“I’ve never seen that before.”
“How does that work?”
These were common statements heard at the Mini Maker Faire hosted at Spokane Valley’s Barnes and Noble store on Sunday, Nov. 8, 2015. Upper Columbia Academy Elementary School (UCAES) fifth- through eighth-grade teacher Christopher Duckett and a few of his students were featured "makers" at the fair. They brought their 3-D printer and happily explained to visitors how to make, modify and download a 3-D file to the printer, as well as their goal of printing and providing prosthetic hands to children without fingers.
Curious visitors learned how to assemble the 3-D printed parts of a Raptor Reloaded prosthetic hand, one of many designs provided by e-Nable, an international volunteer network of makers and philanthropists.
One interested visitor, a librarian at a Catholic school in Tri-Cities, Wash., was particularly fascinated with UCAES’s Helping Hands Project since she is in the process of setting up a maker-space at her school that will include a 3-D printer. She was very excited to see how a 3-D printer could be used to help others and plans on sharing this idea with her school. “I know that I was supposed to be here to meet you today. God bless you and your school’s project!” she said as she thanked Duckett and his students.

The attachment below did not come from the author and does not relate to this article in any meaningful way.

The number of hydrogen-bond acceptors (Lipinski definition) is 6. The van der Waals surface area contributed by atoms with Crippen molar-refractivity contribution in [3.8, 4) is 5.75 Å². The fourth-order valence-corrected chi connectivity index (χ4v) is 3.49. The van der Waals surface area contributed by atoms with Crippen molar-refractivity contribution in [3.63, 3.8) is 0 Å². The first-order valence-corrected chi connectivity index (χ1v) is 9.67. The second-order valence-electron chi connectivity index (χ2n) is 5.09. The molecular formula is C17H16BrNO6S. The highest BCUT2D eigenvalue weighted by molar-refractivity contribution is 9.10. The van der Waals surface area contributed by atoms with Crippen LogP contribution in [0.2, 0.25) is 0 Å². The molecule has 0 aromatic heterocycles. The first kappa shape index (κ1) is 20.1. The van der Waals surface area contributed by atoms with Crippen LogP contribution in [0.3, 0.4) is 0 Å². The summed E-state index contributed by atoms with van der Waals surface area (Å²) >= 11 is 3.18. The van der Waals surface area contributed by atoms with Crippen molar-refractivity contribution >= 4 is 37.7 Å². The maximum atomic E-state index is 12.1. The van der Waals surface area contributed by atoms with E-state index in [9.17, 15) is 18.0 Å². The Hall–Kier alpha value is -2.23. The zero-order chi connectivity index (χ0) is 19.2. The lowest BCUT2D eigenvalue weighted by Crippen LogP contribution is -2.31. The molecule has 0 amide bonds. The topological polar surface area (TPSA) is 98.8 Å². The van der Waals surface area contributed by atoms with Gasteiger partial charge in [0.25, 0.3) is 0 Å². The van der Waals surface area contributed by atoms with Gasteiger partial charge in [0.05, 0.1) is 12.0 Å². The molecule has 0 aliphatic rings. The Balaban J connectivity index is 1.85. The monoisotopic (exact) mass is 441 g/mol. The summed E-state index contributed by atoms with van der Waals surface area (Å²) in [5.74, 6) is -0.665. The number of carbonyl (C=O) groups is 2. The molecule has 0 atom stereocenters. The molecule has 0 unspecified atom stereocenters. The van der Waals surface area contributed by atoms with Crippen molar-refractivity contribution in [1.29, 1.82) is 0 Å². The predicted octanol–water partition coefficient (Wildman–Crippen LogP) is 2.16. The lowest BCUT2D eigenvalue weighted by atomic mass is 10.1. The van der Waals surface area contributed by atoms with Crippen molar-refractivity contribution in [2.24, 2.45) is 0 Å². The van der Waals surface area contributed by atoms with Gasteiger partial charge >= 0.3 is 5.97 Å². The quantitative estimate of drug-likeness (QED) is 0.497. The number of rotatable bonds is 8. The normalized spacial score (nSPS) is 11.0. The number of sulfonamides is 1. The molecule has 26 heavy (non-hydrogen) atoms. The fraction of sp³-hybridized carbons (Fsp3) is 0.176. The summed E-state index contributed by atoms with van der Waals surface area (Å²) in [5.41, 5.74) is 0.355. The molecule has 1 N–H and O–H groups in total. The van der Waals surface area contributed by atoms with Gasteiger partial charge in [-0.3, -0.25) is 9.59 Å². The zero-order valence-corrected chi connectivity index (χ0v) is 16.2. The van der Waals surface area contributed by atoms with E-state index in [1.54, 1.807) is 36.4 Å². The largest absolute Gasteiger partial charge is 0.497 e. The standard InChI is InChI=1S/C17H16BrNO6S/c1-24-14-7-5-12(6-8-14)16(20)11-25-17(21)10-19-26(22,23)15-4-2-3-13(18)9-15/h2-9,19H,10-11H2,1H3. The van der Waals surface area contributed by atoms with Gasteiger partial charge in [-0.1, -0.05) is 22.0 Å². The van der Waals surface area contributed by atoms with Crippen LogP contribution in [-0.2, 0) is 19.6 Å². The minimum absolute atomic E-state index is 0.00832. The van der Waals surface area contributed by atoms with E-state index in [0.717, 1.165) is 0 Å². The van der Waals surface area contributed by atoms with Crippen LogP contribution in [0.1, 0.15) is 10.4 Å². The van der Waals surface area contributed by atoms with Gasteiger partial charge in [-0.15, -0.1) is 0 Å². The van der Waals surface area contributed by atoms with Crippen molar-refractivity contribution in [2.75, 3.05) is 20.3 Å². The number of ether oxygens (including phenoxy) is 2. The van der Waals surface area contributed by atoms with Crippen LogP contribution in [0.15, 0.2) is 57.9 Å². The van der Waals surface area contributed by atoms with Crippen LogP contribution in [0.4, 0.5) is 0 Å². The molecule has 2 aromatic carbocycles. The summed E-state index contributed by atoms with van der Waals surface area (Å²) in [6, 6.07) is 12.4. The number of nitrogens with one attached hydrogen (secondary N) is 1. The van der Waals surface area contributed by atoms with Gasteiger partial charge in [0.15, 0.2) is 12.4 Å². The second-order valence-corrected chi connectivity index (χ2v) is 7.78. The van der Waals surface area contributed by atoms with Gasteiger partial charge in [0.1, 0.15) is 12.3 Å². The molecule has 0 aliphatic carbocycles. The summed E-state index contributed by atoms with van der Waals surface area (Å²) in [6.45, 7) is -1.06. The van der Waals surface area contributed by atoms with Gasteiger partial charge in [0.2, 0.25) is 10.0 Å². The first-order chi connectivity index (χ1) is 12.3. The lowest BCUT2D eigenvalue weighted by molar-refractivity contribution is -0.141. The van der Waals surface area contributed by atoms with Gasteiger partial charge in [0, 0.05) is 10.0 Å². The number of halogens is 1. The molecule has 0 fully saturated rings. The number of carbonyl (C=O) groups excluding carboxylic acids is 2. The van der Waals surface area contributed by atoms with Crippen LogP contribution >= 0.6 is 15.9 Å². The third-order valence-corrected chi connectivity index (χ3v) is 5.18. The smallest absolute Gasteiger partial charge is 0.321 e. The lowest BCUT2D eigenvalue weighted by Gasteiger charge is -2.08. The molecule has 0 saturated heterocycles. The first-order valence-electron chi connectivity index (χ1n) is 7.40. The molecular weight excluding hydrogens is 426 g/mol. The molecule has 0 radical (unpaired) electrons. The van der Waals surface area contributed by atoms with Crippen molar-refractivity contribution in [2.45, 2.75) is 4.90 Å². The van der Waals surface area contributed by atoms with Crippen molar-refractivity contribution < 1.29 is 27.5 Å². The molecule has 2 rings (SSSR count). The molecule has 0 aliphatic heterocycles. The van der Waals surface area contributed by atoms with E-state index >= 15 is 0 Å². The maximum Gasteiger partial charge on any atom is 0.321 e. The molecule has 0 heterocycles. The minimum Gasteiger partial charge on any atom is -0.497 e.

UCAES students and staff were grateful for the opportunity to share how they are using technology to help others and hope to continue to inspire local makers to lend a helping hand.